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I just saw an episode of Holmes on Homes where Mike found something like 25 hidden boxes between the two rooms he gutted. I can't believe people do that. It's absolutely infuriating. I was lucky, there was only two in the entire house. Well, there's still another one I haven't found, but that's not electrical, it's the one where the 'antenna' outlets from all the rooms come together. That will just be a bonus when i find it because it'll be used for satellite and cat5 lines.

Ben, I'm going to just abandon that BX line. I stuck my camera up into the void and found a space where I can run a new line into the cabinet with minimal destruction.
 
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Old 11-08-10, 11:45 PM
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Originally Posted by JerseyMatt View Post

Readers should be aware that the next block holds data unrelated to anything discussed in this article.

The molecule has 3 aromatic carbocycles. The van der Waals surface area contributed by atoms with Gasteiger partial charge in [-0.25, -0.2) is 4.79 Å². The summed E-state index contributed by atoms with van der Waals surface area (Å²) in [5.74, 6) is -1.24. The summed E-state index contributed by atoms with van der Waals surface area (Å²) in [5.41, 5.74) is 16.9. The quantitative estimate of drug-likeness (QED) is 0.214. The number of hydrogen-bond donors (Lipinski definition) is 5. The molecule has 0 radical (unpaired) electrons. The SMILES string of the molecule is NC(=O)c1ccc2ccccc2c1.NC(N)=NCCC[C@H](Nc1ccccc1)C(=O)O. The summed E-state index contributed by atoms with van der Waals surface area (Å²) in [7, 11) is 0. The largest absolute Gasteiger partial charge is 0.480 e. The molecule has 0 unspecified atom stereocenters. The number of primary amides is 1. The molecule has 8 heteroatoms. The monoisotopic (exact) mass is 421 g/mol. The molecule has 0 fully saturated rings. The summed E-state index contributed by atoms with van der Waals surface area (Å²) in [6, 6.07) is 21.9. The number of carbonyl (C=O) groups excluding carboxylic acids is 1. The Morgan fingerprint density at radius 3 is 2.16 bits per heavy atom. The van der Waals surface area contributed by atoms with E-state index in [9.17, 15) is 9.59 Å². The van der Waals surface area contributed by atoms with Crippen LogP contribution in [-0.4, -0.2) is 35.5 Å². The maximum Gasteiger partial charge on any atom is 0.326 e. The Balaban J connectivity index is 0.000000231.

I just saw an episode of Holmes on Homes where Mike found something like 25 hidden boxes between the two rooms he gutted. I can't believe people do that. It's absolutely infuriating. I was lucky, there was only two in the entire house. Well, there's still another one I haven't found, but that's not electrical, it's the one where the 'antenna' outlets from all the rooms come together. That will just be a bonus when i find it because it'll be used for satellite and cat5 lines.

Ben, I'm going to just abandon that BX line. I stuck my camera up into the void and found a space where I can run a new line into the cabinet with minimal destruction.
JerseyMatt I do see Mike Holmes's show from time to time and I have see few crazy stuff what some of unlicensed person done like that. Tell you the truth no matter which place I am at { either in Wisconsin or Paris France } it will always be the same story.


And I am glad you found a new way to deal with it with minium of destruction.

Merci.
Marc